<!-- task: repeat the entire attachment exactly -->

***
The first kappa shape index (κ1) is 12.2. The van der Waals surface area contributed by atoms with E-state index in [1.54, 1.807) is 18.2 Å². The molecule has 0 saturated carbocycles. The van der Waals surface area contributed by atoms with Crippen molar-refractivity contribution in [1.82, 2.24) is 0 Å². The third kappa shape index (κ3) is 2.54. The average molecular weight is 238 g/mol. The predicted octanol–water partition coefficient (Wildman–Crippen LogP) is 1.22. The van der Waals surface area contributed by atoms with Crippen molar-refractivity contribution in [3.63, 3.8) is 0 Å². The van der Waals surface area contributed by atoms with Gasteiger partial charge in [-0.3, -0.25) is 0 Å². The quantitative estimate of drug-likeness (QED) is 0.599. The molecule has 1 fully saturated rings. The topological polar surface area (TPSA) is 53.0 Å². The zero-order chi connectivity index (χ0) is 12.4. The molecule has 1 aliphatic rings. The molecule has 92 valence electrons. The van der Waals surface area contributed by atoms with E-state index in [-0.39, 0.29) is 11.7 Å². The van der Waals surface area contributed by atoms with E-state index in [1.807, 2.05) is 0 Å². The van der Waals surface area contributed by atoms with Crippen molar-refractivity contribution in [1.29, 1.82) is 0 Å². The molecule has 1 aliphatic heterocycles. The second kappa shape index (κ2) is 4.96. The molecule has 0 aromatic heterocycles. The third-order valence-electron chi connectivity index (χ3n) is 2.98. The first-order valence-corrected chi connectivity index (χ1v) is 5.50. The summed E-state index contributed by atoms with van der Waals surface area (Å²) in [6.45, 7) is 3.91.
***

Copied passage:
The first kappa shape index (κ1) is 12.2. The van der Waals surface area contributed by atoms with E-state index in [1.54, 1.807) is 18.2 Å². The molecule has 0 saturated carbocycles. The van der Waals surface area contributed by atoms with Crippen molar-refractivity contribution in [1.82, 2.24) is 0 Å². The third kappa shape index (κ3) is 2.54. The average molecular weight is 238 g/mol. The predicted octanol–water partition coefficient (Wildman–Crippen LogP) is 1.22. The van der Waals surface area contributed by atoms with Crippen molar-refractivity contribution in [3.63, 3.8) is 0 Å². The van der Waals surface area contributed by atoms with Gasteiger partial charge in [-0.3, -0.25) is 0 Å². The quantitative estimate of drug-likeness (QED) is 0.599. The molecule has 1 fully saturated rings. The topological polar surface area (TPSA) is 53.0 Å². The zero-order chi connectivity index (χ0) is 12.4. The molecule has 1 aliphatic rings. The molecule has 92 valence electrons. The van der Waals surface area contributed by atoms with E-state index in [-0.39, 0.29) is 11.7 Å². The van der Waals surface area contributed by atoms with E-state index in [1.807, 2.05) is 0 Å². The van der Waals surface area contributed by atoms with Crippen molar-refractivity contribution in [1.29, 1.82) is 0 Å². The molecule has 1 aliphatic heterocycles. The second kappa shape index (κ2) is 4.96. The molecule has 0 aromatic heterocycles. The third-order valence-electron chi connectivity index (χ3n) is 2.98. The first-order valence-corrected chi connectivity index (χ1v) is 5.50. The summed E-state index contributed by atoms with van der Waals surface area (Å²) in [6.45, 7) is 3.91.